Welcome to the Gateway City, St. Louis, Missouri, home to Nelly, William S. Bowdern and some fabulous architecture. Above is the city’s modest city hall. The city built this building in 1890, when it outgrew “the municipal barn,” according to the city’s urban design and planning agency.
Category Archives: The Big Urban Photography Project
More urban photography from readers across the region. Today’s edition: Cincinnati’s Prospect Hill.
My friend Claudia, who is originally from England, wanted to take a trip to Detroit. On Saturday, I volunteered to be her “guide.”
Did you know Cleveland has a ghost train?
What’s a ghost train, you ask? Why it’s just like a regular train except all the passengers are DEAD! Continue reading
I recently spent an afternoon in and around my old stomping grounds of Lorain, Ohio. While I was there, I took a few hours to explore a Lorain County Metroparks Trail that runs through the slag fields of the city’s steel mill, as well as along the banks of the Black River. Walkers, runners, and bikers on the trail get to see a juxtaposition of industry (or what’s left of it, anyhow) and nature.
I wanted to share a few photos:
Full disclosure: Nepotism alert- my Dad, Tony Giammarise, took these photos and submitted them to us. I think people will find them interesting so I still wanted to put them up. This series focuses on what I think is Erie’s best natural resource: the waters of the Great Lakes. Continue reading
Let me start off by saying, Youngstown is one of my favorite cities. It is a weird place, with a set of rules all its own. Some of my best friends in the world live there. Also, they make some killer Italian food in this city. Killer. It’s cheap too. Very cheap.
Anyway, photographer Mark Stahl, an acquaintance of mine from my days at The Vindicator newspaper, has generously donated the use of some of his photos. This series is about decay taking place in the city.
There are few more compelling or storied neighborhoods in Cincinnati than Over The Rhine.
I say this from experience because I spent a year in The Queen City as a college undergraduate. The neighborhood I lived in bordered Over The Rhine and one of me and my friends’ favorite things to do on a sunny afternoon was drive through the hills and valleys and deeper into the city.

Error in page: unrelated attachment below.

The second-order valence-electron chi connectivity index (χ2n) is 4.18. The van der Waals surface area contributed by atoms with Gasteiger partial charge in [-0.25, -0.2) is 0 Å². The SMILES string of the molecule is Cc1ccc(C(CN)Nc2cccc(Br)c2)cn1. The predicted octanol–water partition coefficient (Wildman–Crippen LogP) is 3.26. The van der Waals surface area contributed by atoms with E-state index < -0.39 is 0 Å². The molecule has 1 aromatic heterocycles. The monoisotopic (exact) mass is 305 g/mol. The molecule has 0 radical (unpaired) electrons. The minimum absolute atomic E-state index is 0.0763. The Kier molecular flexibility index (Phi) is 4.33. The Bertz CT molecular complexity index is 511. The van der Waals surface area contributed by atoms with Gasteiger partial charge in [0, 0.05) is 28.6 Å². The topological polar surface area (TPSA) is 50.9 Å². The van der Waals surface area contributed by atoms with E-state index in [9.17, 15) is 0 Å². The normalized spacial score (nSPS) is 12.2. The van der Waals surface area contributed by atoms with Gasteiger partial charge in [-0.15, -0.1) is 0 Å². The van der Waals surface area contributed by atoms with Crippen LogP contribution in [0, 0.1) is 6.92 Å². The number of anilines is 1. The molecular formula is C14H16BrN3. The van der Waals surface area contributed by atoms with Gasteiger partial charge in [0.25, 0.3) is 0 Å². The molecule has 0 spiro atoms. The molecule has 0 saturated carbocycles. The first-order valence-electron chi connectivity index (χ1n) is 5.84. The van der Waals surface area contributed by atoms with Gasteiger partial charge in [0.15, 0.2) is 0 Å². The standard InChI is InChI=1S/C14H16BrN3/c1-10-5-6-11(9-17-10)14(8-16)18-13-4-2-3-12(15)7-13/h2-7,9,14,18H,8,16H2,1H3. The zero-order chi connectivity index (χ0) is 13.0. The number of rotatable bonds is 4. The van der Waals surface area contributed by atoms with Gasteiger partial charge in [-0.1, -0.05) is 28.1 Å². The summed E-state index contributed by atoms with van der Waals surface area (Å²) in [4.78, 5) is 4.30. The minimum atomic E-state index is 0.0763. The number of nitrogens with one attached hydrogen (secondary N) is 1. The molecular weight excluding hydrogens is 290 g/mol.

Over The Rhine was the first stop and the neighborhood always made me check my locks, hold my breath and duck down in my seat. It was crime-ridden and desperately poor and my white-collar Columbus eyes had never seen anything like it.
There would be toddlers unattended in the streets and makeshift memorials on telephone poles. The most startling image was a public art project near a park on Vine Street. Someone had painted larger-than-life children at play in vivid color on a brick wall. And then someone else had come along and spray painted each child’s face a ghostly white.
When I was in school there it was 2001 and 2002. And just before I arrived, there had been race riots that originated in Over The Rhine stemming from claims of police brutality. Shortly after, I heard the NAACP was boycotting the city because conditions in this neighborhood were considered worse than post-Civil-War Alabama.
I am, some might say, an admirer of rough neighborhoods. And I would say Over The Rhine was surely one of the roughest neighborhoods in the Mid-West. The movie Traffic was filmed there and my appraisal is that it was pretty accurate in its portrayal of the neighborhood as a major drug marketplace.
I figured it was a symptom of Cincinnati’s famously conservative edge. So I was surprised to hear recently that developers had started building high-end condos in the neighborhood. But maybe I shouldn’t have been.
I haven’t been back in years, but it looks like things have really started to turn around in Over The Rhine. From what I read, a tremendously successful urban renewal effort has taken root here, with $93 million (correct me if I’m wrong) invested in the neighborhood since 2006.
A little background: like many of our rougher neighborhoods, Over The Rhine is one of Cincinnati’s oldest. It was founded by German immigrants–hence the name–prior to 1850. It is known for its 19th Century Italianate architecture.
The whole neighborhood was placed on the National Register of Historic Places in the 1980s. That’s the thing about Cincinnati, it’s a grand old city. One of the striking things about it, is the views from the rolling hills of the beginnings of Appalachia sloping down into the Ohio River. It always makes me think of Old Jim and Huckleberry Finn.
Today, the neighborhood is home to many artists and young professionals, although it remains ethnically diverse, reports say. And targeted police efforts have led to a marked reduction in crime. Check it out …
I really never thought I would see this happen. And I used to think what a disgrace this neighborhood was, so close to Cincinnati’s beautiful downtown. All I can say is, way to go Cincinnati and thank you to Kevin Lemaster of Building Cincinnati for donating the photos, who has also provided shots of some of the city’s other beautiful neighborhoods.
Next up is Prospect Hill …